¶ 35 Ms. Hill argues that each unlawful act by Defendants in furtherance of the conversion of her money constitutes an episode of unlawful activity and therefore a pattern exists. Defendants argue that the conversion of Ms. Hill's money, though not accomplished in one single act, was only one episode of criminal activity and, therefore, does not constitute a pattern of unlawful activity. The district court agreed with Defendants and held that their actions did not constitute a pattern of unlawful activity because there was only one episode of criminal activity, the conversion of Ms. Hill's money.

¶ 36 “[M]atters of statutory construction are questions of law that are reviewed for correctness.” Esquivel v. Labor Comm'n, 2000 UT 66, ¶ 13, 7 P.3d 777 (internal quotation marks omitted). We therefore give no deference to the district court's interpretation of pattern under the Act.

¶ 37 The district court relied exclusively on a federal district court case, Cook v. Zions First Nat'l Bank, 645 F.Supp. 423 (D.Utah 1986), to determine what was required to form a pattern of unlawful activity. In Cook, the federal district court relied on the United States Supreme Court's interpretation of the term pattern as used in the Racketeer Influenced and Corrupt Organizations Act to interpret the term pattern in the Utah Act. Id. at 425-27. Though we have looked in the past to federal interpretations of RICO provisions when interpreting the Act, the Supreme Court precedent relied upon by the Cook court is no longer a correct statement of the test for determining whether a pattern of racketeering exists.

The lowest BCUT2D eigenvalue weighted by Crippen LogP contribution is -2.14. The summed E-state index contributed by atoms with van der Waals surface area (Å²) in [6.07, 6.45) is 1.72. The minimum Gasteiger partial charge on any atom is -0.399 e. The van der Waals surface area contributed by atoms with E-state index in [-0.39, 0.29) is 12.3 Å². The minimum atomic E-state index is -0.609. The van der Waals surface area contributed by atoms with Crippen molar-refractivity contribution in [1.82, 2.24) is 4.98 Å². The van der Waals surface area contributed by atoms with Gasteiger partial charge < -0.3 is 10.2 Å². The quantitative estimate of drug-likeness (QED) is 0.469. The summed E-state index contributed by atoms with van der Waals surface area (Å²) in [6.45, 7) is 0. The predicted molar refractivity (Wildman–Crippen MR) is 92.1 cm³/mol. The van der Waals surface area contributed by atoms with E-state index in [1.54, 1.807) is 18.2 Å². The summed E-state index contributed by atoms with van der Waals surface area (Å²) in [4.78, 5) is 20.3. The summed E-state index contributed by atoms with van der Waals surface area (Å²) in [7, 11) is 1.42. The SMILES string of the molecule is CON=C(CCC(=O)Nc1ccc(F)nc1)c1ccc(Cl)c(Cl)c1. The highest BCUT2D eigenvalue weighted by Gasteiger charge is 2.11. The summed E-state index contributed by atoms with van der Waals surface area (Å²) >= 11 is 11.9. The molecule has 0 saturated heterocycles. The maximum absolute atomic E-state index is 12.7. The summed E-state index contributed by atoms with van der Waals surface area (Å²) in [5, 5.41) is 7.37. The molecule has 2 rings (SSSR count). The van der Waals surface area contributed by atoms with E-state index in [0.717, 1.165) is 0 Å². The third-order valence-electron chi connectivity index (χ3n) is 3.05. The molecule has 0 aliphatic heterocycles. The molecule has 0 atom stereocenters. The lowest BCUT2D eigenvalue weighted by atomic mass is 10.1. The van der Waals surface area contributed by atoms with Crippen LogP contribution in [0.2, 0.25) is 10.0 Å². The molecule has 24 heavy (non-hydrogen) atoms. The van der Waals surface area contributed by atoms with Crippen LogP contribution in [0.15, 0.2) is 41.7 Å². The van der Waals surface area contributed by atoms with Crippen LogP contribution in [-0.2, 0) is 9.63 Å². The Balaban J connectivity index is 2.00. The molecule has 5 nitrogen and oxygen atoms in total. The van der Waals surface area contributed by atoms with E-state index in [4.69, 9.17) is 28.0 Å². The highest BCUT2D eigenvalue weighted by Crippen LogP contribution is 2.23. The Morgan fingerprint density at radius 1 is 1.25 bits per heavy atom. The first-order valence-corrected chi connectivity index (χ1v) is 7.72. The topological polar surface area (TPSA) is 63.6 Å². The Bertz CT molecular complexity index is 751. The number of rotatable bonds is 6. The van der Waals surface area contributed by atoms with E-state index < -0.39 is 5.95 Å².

¶ 38 Although we are not obligated to give pattern of unlawful activity the same interpretation as pattern of racketeering activity under RICO, the extent to which section 76-10-1602(2) borrows from RICO and cases interpreting the RICO provision suggests that in this case the terms should be interpreted to mean the same thing. The first sentence under the Act's definition of a “pattern of unlawful activity” includes “engaging in conduct which constitutes the commission of at least three episodes of unlawful activity, which episodes are not isolated, but have the same or similar purposes, results, participants, victims, or methods of commission, or otherwise are interrelated by distinguishing characteristics.” Utah Code Ann. § 76-10-1602(2). The United States Supreme Court in Sedima, S.P.R.L. v. Imrex Co. recognized that similar language informs the meaning of “pattern of racketeering activity” under the federal RICO scheme. 473 U.S. 479, 497 n. 14, 105 S.Ct. 3275, 87 L.Ed.2d 346 (1985) (recognizing that “conduct forms a pattern if it embraces criminal acts that have the same or similar purposes, results, participants, victims, or methods of commission, or otherwise are interrelated by distinguishing characteristics and are not isolated events”). In Sedima, the Court also quoted congressional history that stated that a pattern required “ ‘continuity plus relationship.’ ” Id. (emphasis omitted) (quoting S.Rep. No. 91-617, p. 158 (1969)). The continuity plus relationship element was also adopted as part of the definition of pattern under the Act. The second sentence of Utah Code section 76-10-1602(2) states, “Taken together, the episodes shall demonstrate continuing unlawful conduct and be related either to each other or to the enterprise.” It was added to the statutory definition shortly after the Sedima case. Cf. Utah Code Ann. § 76-10-1602(4) (Supp.1983); Utah Code Ann. § 76-10-1602 (1987). As the Legislature has specifically included the concept of continuity plus relationship in the Act's definition of pattern of unlawful activity in response to the congressional history pointed out in Sedima, it makes sense to use the Supreme Court's clarification of that phrase as the test for whether there is a pattern of unlawful activity.